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Esteemed fellow monks, I have recently taken maintainership of a very old and long-neglected module on CPAN (no names, no pack-drill). Having put out a bug-fix release and pretty much cleared that queue my attention is now turning to the future. Initially, the plan was to overhaul some of the code to bring it in line with more modern best practices (and by "modern" here I mean post-millennial) such as using strict, removing default exports and so on.

However, the code as it stands has require 5.002; and the purist in me is loathe to break backward compatibility even for such good reasons and to such an old, old version of Perl.

So, the next idea is to tidy up the existing code somewhat while still maintaining the backwards compatibility and release a "final" version under the current major number and call that feature-complete for older perl versions. Then after that work can start on the updates which would break backwards compatibility, but would be released on the next major number. I would need to keep both tracks under development, but the older one just for bug fixes, etc.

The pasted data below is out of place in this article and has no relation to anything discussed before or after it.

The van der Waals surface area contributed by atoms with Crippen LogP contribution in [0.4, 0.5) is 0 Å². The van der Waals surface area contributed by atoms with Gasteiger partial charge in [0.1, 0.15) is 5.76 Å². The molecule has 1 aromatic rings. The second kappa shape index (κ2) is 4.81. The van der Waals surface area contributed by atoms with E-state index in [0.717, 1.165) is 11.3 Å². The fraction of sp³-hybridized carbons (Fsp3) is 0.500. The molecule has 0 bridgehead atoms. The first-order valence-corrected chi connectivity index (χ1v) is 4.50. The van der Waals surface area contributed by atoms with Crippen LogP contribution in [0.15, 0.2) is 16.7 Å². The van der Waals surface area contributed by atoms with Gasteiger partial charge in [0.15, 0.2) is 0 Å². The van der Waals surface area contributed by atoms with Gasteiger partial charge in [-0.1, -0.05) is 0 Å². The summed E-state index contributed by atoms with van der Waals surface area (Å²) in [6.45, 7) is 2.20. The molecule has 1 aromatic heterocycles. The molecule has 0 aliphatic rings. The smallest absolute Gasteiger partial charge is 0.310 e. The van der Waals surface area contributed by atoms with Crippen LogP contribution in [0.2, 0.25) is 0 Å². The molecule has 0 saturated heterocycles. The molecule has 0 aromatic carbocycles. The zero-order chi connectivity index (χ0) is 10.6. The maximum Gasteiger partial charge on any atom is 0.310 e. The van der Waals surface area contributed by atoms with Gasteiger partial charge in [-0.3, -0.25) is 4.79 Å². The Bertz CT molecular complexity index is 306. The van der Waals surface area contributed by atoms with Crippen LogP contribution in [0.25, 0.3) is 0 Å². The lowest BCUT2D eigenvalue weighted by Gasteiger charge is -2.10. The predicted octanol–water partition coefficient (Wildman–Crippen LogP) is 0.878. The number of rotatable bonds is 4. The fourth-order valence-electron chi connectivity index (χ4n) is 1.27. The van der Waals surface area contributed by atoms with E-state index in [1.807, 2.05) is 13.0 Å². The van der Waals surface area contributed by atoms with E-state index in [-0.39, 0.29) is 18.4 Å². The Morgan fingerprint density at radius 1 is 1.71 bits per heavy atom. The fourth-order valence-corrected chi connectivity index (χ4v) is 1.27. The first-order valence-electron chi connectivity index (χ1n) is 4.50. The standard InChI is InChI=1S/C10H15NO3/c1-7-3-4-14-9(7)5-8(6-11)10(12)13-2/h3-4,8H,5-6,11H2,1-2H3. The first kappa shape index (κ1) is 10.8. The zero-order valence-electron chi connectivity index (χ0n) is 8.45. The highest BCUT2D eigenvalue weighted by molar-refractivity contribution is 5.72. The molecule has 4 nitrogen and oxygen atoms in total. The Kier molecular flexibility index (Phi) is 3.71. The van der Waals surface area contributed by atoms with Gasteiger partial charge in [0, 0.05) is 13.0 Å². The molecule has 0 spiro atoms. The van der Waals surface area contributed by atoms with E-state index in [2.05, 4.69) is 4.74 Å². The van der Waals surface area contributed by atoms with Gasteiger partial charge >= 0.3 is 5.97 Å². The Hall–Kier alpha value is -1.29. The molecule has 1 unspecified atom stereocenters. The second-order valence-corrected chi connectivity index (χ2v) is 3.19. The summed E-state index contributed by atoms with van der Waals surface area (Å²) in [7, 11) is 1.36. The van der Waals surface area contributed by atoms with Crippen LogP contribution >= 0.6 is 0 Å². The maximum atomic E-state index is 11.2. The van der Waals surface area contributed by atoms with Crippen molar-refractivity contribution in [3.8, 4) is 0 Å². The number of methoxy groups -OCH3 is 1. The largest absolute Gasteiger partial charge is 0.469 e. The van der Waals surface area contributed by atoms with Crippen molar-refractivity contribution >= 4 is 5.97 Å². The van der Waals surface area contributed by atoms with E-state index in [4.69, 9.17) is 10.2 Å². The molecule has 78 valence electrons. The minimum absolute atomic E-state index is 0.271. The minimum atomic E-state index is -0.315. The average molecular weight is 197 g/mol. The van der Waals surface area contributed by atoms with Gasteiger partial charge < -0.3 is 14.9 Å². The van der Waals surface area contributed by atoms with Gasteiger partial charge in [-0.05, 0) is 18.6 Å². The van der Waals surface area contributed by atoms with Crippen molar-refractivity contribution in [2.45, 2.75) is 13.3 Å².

The question is: how dumb an idea is this? Am I just making problems for myself further down the line? Should I just commit fully to going one way or the other?

For the record, I do not plan on making any great changes to the API and almost no changes to the underlying functionality, so I don't think releasing the fresher version under a different module name makes much sense in this particular case.

All opinions on this matter (particularly from seasoned PAUSE users) are welcome.

In reply to Is maintaining multiple versions of a CPAN module a terrible idea? by hippo

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